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European climate talks seek Japanese support

But Bush reaffirms his rejection of ’97 accord

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BONN, Germany — European leaders sought Japan's support at world climate talks Tuesday to try to salvage the Kyoto global warming pact despite U.S. rejection.

Japanese Environment Minister Yoriko Kawaguchi, whose delegation sought to play down pessimistic comments by their prime minister, was to meet her Dutch counterpart Jan Pronk, a European source said. Pronk is chairing the U.N.-sponsored talks in Bonn that follow a failed meeting at The Hague in November.

But President Bush, who visits Europe this week for a separate Group of Eight summit with fellow leaders of the big industrial powers, reaffirmed his rejection of the 1997 Kyoto Protocol agreed to by his predecessor, Bill Clinton.

The European source said Kawaguchi and Pronk would discuss over lunch the status of negotiations to try to implement the pact. Some progress on technical issues had been made since the meetings, involving some 180 countries, began Monday.

Shrugging off criticism in Europe for his attack on the accord in March, Bush repeated that he found Kyoto's entire approach to reducing greenhouse gas emissions unacceptable.

He said he had told European leaders, including British Prime Minister Tony Blair whom he will visit before the weekend G8 summit in Genoa, Italy, that Washington did want to reduce greenhouse gases that may be dangerously warming up the planet. But it did not "accept the methodology of the Kyoto treaty."

"We look forward over time to detailing our strategy with our friends and allies," Bush said. An alternative strategy promised by Washington for cutting emissions is not yet ready.

The Japanese delegation in Bonn "clarified" its position following cautious remarks on Sunday by Japanese Prime Minister Junichiro Koizumi, who is anxious not to isolate his U.S. ally.

Koizumi had suggested no deal was likely in Bonn and more talks in Marrakesh, Morocco in October could be needed to clinch one. But Kawaguchi's delegation tried to sound more upbeat.

"Japan will do its utmost to achieve broadest possible agreement at COP6 resumed session, aiming at the entry into force of the Kyoto Protocol by 2002," its statement read, referring to the formal name of the meeting in Bonn.

The European Union is threatening to put the accord into effect in spite of Bush. But without Japan, Europe has virtually no chance of securing the weighted majority of industrial, polluting states needed to give the protocol legal weight.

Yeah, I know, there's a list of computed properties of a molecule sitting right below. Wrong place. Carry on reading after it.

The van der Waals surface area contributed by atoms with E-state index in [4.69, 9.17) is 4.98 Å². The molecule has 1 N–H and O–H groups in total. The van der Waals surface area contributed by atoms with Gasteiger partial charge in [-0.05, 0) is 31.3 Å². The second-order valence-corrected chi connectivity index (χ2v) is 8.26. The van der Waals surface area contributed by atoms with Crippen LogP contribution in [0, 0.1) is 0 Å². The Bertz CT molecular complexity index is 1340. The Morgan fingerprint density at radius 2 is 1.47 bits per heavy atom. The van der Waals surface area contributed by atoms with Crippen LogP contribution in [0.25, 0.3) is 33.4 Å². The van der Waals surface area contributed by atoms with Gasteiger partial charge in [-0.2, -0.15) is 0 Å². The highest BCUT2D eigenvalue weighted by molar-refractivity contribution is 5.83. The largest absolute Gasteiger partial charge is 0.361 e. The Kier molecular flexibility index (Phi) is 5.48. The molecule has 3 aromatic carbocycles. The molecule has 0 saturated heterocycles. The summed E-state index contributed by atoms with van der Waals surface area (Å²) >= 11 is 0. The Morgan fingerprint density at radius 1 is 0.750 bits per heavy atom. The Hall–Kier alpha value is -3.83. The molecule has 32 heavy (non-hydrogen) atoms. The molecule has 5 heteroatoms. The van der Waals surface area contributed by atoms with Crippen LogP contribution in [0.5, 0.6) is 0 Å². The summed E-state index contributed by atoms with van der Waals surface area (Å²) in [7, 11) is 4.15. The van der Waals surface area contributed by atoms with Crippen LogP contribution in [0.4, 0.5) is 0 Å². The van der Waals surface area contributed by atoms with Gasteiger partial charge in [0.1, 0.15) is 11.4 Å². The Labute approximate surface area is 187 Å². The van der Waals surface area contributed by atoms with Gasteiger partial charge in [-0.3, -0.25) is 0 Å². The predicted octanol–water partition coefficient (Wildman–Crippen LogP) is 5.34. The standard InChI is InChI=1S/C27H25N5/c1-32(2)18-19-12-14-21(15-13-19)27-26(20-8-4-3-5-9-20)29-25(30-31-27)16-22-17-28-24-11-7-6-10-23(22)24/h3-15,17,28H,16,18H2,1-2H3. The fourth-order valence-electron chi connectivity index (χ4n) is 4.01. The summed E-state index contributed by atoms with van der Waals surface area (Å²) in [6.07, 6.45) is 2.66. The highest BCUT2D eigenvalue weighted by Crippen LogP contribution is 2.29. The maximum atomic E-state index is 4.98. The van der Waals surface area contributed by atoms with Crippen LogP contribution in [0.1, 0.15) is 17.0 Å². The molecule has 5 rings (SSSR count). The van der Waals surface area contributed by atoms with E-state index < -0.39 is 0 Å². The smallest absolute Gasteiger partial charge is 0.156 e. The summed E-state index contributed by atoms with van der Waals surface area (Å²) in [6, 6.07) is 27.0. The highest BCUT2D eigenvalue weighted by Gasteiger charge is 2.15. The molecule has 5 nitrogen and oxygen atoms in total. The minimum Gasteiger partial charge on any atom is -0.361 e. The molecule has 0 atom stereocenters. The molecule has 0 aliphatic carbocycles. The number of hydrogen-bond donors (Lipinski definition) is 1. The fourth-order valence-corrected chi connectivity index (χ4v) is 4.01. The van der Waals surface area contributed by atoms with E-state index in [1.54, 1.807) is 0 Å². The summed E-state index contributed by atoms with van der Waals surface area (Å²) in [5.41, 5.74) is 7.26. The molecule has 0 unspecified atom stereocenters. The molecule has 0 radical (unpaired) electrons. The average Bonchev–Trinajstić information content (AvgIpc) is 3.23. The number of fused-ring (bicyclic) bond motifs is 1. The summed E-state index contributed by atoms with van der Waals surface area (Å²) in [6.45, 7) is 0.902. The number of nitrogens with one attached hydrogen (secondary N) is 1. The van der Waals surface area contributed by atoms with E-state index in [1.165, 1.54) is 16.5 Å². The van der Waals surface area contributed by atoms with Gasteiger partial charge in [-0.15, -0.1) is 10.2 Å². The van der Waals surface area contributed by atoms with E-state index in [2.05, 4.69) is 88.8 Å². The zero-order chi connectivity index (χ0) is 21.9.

"Participation of the U.S. is critically important and Japan is engaged in consultations with the U.S.," Kawaguchi's statement read. "Japan does not, however, intend to delay multilateral negotiations because of these consultations."

Koizumi's remarks had sparked anger among environmental activists accusing Tokyo of delaying a pact they see as crucial to saving much of the planet's coasts and islands from drowning as greenhouse gas build-ups threaten to melt polar ice-caps.

Bush has been the target of low-key peaceful protests in Bonn, with demonstrators accusing the former Texan oilman of placing American business interests above those of the planet.

Washington questions the science behind global warming fears and says the Kyoto plan for industrial powers to cut emissions of carbon dioxide and other greenhouse gases to 5.2 percent below 1990 levels by 2012 would hurt the economy. American cars, homes and factories produce the lion's share of those gases.

Kawaguchi arrived in the former West German capital ahead of most other ministers, who start high-level meetings in Bonn only on Thursday. The ministerial talks last until Sunday.

European Union officials have not yet given up hope of bringing Japan on board in a bid to have the pact ratified by a majority of key powers and so, in the EU's view, increase the pressure on Bush to drop his objections to the deal.

Much of the high-level political arm twisting—as well as potentially violent protests—may be reserved for the G8 in Genoa, where Blair, German Chancellor Gerhard Schroeder and French President Jacques Chirac will confront Bush and Koizumi.

The Bonn talks focus on detailed issues like deadlines for cutting gas emissions, subsidies to help poor countries survive in a warmer world, mechanisms for trading emissions allowances among countries and formula for offsetting gas emissions against forests, which can suck up carbon dioxide.